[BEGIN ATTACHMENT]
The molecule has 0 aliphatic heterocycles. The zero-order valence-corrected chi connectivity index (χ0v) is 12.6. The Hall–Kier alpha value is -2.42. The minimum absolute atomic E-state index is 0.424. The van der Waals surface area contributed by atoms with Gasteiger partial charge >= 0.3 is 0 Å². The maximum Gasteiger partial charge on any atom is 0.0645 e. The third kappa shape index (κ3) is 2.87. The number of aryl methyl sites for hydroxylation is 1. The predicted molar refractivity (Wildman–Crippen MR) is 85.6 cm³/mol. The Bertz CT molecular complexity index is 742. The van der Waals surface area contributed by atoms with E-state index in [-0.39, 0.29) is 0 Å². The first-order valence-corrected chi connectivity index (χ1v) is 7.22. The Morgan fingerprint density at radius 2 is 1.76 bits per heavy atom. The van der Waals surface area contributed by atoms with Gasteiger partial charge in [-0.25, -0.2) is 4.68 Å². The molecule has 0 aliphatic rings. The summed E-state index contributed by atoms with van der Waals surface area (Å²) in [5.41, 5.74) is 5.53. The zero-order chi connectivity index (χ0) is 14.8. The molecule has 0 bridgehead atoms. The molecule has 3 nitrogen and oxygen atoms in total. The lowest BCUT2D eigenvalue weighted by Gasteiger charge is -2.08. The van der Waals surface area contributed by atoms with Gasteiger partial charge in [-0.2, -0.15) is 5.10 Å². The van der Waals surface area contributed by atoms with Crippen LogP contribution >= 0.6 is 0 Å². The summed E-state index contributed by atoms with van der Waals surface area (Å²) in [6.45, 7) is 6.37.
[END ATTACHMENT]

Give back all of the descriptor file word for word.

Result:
The molecule has 0 aliphatic heterocycles. The zero-order valence-corrected chi connectivity index (χ0v) is 12.6. The Hall–Kier alpha value is -2.42. The minimum absolute atomic E-state index is 0.424. The van der Waals surface area contributed by atoms with Gasteiger partial charge >= 0.3 is 0 Å². The maximum Gasteiger partial charge on any atom is 0.0645 e. The third kappa shape index (κ3) is 2.87. The number of aryl methyl sites for hydroxylation is 1. The predicted molar refractivity (Wildman–Crippen MR) is 85.6 cm³/mol. The Bertz CT molecular complexity index is 742. The van der Waals surface area contributed by atoms with E-state index in [-0.39, 0.29) is 0 Å². The first-order valence-corrected chi connectivity index (χ1v) is 7.22. The Morgan fingerprint density at radius 2 is 1.76 bits per heavy atom. The van der Waals surface area contributed by atoms with Gasteiger partial charge in [-0.25, -0.2) is 4.68 Å². The molecule has 0 aliphatic rings. The summed E-state index contributed by atoms with van der Waals surface area (Å²) in [5.41, 5.74) is 5.53. The zero-order chi connectivity index (χ0) is 14.8. The molecule has 0 bridgehead atoms. The molecule has 3 nitrogen and oxygen atoms in total. The lowest BCUT2D eigenvalue weighted by Gasteiger charge is -2.08. The van der Waals surface area contributed by atoms with Gasteiger partial charge in [-0.2, -0.15) is 5.10 Å². The van der Waals surface area contributed by atoms with Crippen LogP contribution >= 0.6 is 0 Å². The summed E-state index contributed by atoms with van der Waals surface area (Å²) in [6.45, 7) is 6.37.